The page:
New Ways to Grill Brats and Burgers

Photo: villagemoon, Getty Images.

Burgers and brats are grilling standbys for a reason — make that many reasons: Because they require little preparation, can feed a crowd on short notice, and no one ever refuses them (except vegetarians, which is why you shouldn’t invite them to your BBQ in the first place). But even the juiciest brats and the most mouthwatering burgers could use an upgrade from time to time. That’s where TV food personality and author Adam Richman comes in. He has two hot takes on brats and burgers for your grilling pleasure; the first incorporates beer into your brats (‘nuf said) and the second is a cheese-filled patty reminiscent of the infamous Juicy Lucy burger. If these recipes don’t light your fire, nothing will.

Milwaukee Beer-Braised Bratwurst Sandwich with Pittsburgh-Style Slaw

Photo: Evan Sung.

“In Green Bay’s Lambeau Field stadium, there is a restaurant called Curly’s Pub, named for the great Packers coach Curly Lambeau. Tailgating culture is extremely strong in the great state of Wisconsin, and the sovereign meat product of a Wisconsin tailgate is the bratwurst. At Curly’s Pub I saw the brats braised slowly with beer and onions, which added a depth of sweetness and flavor. The slaw is inspired by the great Primanti Bros. restaurant in Pittsburgh. Slaw appears on all their sandwiches (along with French fries, of course). It’s got a wonderful bracing acidity and is more of an Italian salad than your traditional mayonnaise-based picnic slaw.” – Adam Richman


For the Slaw:

  • 1 pound green cabbage, shredded
  • 1/4 cup sugar
  • 1/2 tablespoon kosher salt
  • 1/4 teaspoon celery seed
  • 1/4 cup vegetable oil
  • 1/4 cup apple cider vinegar
  • Freshly ground black pepper to taste

For the Brats:

  • 4 bratwurst links
  • 1 onion, sliced
  • 2 12-ounce bottles of beer
  • 4 hoagie rolls, toasted
  • Spicy mustard to taste (optional)


1.       Combine the cabbage, sugar, salt, and celery seed in a colander set over a bowl. Let stand for at least 1 hour and up to 4 hours to let the cabbage fully wilt and release its juices.

2.       Transfer the wilted cabbage to a clean bowl (discard any remaining liquid). Add the oil and vinegar and toss to coat. Season with pepper to taste.

3.       Put the brats and the onion in a large pot and cover with the beer. Place directly on the grill, over high heat and bring to a boil.

4.       Remove brats from the beer and onion bath and place directly on the grill, grilling until full cooked.

5.       Stuff the toasted rolls with the brats and onions. Top with the cabbage slaw and some spicy mustard, if using, and serve.

Tip: If you prefer to keep the sausage moist and juicy, transfer the brats from the pot to a cast iron pan on the grill and cook until fully cooked.

By Adam Richman. Adapted from “Straight Up Tasty.” Courtesy Clarkson Potter 2015.

Also: 5 Cocktails Ideal for Day Drinking

Juicy Lucia

Photo: Evan Sung.

“The Juicy Lucy is easily the Twin Cities’ most iconic burger. This cheese-filled masterpiece has been the subject of feverish debate for generations, with two iconic spots claiming to be its originator: Matt’s Bar and the 5-8 Club. To avoid my potential partisan affiliation, I offer up a variation that bears no resemblance to either of those progenitors but pays tribute nonetheless. This Italian version combines bulk Italian sausage with ground beef as well as fresh basil and roasted peppers, and it’s stuffed with fresh mozzarella cheese.” – Adam Richman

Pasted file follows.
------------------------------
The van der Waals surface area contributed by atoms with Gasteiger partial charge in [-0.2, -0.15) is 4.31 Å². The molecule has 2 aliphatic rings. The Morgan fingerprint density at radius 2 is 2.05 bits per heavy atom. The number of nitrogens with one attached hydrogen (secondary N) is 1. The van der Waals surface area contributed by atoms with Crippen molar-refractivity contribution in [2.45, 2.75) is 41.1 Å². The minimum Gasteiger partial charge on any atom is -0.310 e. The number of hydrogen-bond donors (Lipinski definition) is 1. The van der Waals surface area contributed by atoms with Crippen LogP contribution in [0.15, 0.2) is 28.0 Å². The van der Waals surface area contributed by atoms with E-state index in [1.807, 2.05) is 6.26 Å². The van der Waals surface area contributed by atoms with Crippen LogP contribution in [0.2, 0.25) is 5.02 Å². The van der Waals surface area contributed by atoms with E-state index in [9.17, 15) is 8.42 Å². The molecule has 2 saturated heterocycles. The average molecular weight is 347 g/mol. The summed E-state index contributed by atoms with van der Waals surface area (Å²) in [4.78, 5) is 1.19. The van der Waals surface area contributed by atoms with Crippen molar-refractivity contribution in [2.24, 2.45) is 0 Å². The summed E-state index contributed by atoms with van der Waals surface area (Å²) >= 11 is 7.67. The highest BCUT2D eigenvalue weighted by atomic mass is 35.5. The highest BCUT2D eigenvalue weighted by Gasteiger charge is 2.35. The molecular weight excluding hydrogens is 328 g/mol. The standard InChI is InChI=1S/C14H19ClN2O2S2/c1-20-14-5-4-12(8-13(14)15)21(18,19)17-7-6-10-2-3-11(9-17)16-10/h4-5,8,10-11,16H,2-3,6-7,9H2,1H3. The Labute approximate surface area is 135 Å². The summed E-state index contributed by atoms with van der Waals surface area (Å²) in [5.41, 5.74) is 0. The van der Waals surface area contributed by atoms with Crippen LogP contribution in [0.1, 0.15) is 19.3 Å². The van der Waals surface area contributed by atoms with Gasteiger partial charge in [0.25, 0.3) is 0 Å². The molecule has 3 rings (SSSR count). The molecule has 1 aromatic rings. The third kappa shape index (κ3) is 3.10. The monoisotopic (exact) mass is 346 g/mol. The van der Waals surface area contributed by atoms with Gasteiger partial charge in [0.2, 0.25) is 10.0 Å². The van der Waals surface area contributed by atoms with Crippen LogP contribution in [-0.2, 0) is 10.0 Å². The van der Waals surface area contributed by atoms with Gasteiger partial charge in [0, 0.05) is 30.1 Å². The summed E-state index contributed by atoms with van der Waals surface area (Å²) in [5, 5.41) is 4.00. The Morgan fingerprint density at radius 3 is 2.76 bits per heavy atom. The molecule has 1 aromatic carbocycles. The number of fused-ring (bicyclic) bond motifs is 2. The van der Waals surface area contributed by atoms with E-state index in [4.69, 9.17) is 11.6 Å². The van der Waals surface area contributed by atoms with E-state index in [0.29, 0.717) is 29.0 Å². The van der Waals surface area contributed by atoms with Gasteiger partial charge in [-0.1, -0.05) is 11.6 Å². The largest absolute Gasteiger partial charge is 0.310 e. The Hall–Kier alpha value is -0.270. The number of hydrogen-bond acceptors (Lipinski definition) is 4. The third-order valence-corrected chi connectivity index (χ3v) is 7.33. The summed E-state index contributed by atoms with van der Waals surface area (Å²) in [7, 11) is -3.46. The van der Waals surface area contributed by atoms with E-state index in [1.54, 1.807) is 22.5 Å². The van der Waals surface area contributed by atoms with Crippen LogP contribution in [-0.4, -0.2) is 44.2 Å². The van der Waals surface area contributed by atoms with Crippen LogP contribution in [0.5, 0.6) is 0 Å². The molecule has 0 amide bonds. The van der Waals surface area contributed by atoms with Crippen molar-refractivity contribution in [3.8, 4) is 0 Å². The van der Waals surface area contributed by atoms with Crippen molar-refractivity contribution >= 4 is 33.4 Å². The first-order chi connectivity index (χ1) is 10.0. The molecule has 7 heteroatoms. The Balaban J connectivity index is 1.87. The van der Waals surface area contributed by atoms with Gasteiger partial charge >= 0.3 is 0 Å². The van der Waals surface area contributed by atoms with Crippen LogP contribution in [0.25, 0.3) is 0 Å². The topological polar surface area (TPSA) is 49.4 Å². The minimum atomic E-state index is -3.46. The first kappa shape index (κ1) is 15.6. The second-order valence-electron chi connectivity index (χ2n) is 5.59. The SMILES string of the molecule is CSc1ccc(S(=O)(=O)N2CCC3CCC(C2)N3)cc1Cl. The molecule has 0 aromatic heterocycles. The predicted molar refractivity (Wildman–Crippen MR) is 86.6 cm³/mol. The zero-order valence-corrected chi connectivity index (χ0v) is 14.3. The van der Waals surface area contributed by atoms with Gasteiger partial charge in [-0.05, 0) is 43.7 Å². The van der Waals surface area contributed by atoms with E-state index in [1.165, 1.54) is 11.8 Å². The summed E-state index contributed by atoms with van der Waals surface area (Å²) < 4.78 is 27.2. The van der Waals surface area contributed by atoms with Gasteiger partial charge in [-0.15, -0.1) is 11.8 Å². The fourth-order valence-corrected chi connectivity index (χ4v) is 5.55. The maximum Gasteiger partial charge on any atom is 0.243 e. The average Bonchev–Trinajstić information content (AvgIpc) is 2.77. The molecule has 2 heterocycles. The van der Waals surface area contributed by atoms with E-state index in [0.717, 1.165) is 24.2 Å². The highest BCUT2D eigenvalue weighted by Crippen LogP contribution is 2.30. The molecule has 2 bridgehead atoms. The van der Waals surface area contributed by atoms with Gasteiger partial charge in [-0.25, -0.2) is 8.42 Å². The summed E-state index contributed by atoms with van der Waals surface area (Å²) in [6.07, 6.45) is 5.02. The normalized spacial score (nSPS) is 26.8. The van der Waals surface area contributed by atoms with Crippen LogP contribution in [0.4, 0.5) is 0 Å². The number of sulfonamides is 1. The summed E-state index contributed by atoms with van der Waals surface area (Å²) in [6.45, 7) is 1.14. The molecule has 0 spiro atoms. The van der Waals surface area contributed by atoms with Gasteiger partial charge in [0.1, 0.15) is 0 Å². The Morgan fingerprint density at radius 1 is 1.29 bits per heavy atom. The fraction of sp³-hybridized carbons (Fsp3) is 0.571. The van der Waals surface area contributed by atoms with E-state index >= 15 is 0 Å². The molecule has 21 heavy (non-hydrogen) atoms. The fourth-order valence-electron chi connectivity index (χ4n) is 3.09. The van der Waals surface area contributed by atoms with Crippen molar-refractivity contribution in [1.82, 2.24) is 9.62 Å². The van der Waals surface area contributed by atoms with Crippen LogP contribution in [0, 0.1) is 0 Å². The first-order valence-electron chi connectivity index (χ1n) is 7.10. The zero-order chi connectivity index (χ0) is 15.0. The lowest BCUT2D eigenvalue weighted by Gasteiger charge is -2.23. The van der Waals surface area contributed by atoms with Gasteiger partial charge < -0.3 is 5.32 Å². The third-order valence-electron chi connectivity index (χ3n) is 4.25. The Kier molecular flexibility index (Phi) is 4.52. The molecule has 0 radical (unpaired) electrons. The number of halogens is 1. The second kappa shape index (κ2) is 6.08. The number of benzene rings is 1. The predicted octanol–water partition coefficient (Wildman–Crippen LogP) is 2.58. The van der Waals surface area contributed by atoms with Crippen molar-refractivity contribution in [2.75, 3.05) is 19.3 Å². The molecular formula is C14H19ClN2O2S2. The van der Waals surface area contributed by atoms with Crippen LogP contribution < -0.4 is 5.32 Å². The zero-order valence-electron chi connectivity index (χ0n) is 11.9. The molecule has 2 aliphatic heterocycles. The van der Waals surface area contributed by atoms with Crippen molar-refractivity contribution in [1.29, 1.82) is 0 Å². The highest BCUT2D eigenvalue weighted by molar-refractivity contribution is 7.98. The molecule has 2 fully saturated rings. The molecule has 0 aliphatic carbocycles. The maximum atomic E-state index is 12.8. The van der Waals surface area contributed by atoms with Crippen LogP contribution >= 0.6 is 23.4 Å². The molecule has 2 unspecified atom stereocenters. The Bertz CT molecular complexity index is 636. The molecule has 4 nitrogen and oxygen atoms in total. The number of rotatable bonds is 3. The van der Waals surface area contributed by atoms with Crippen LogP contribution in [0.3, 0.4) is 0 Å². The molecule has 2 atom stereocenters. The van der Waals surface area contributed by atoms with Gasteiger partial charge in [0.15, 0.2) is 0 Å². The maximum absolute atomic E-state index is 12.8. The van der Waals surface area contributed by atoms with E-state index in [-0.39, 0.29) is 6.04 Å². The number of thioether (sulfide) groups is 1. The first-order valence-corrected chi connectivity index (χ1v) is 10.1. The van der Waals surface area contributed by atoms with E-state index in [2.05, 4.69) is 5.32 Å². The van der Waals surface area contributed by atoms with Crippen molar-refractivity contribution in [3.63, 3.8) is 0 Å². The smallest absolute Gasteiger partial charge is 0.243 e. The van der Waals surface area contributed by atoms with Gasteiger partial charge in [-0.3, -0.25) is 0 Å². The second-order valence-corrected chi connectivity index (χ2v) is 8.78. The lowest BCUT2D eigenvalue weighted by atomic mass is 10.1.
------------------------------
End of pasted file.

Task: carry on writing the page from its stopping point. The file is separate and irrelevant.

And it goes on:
• 1 pound ground beef
  • 3/4 teaspoon salt
  • 1/2 teaspoon freshly ground black pepper
  • 2 garlic cloves, minced
  • 1 teaspoon liquid smoke
  • 1 pound hot Italian pork sausage, casings removed
  • 1/2 pound fresh mozzarella cheese
  • 1 cup fresh basil, cut into thin chiffonade slices
  • 3 roasted peppers
  • 6 semolina rolls
  • Olive oil, for grilling the rolls
  • Roasted Garlic Mayo (see below)


1.       Mix the beef with the salt, pepper, garlic, liquid smoke, and sausage meat. Form into 12 thin patties, each roughly 5 inches in diameter.

2.       Cut the cheese into 6 slices and place 1 slice on top of half the patties. Top the cheese with some basil, half a roasted red pepper, and finish with a second meat patty. Crimp the edges of the patties to enclose the stuffing, making sure no cheese is exposed.

3.       Chill the patties for about 15 minutes. Preheat your grill or a cast-iron skillet to medium high.

4.       Place the patties on the grill and cook until medium and no longer red in the center, about 6 minutes on each side. While the burgers are cooking, brush the cut sides of each roll with olive oil and grill or toast until golden.

5.       To serve, place the burgers in the grilled rolls and top with a dollop of the garlic mayo.

Serves: 6

Roasted Garlic Mayo


  • 1 head of garlic
  • 1 tablespoon olive oil
  • 1/2 cup Hellmann’s Light Mayonnaise


1.       Preheat the oven to 400 degrees Fahrenheit.

2.       Peel off and discard the outer layers of the garlic skin, leaving the individual cloves intact. Using a knife, cut off about ½ inch of the top of the garlic head to expose the individual cloves.

3.       Put the garlic in an oven-safe pan and rub the olive oil over the exposed cloves. Roast the garlic for 30 minutes, until the entire head is very soft.

4.       Remove the pan from the oven and let the garlic cool. Squeeze the garlic cloves from their skins into a small bowl. Add the mayonnaise and whisk to blend thoroughly. Refrigerate in an airtight container.

Makes 1/2 cup.

By Adam Richman. Courtesy of “Straight up Tasty,” Clarkson Potter, 2015.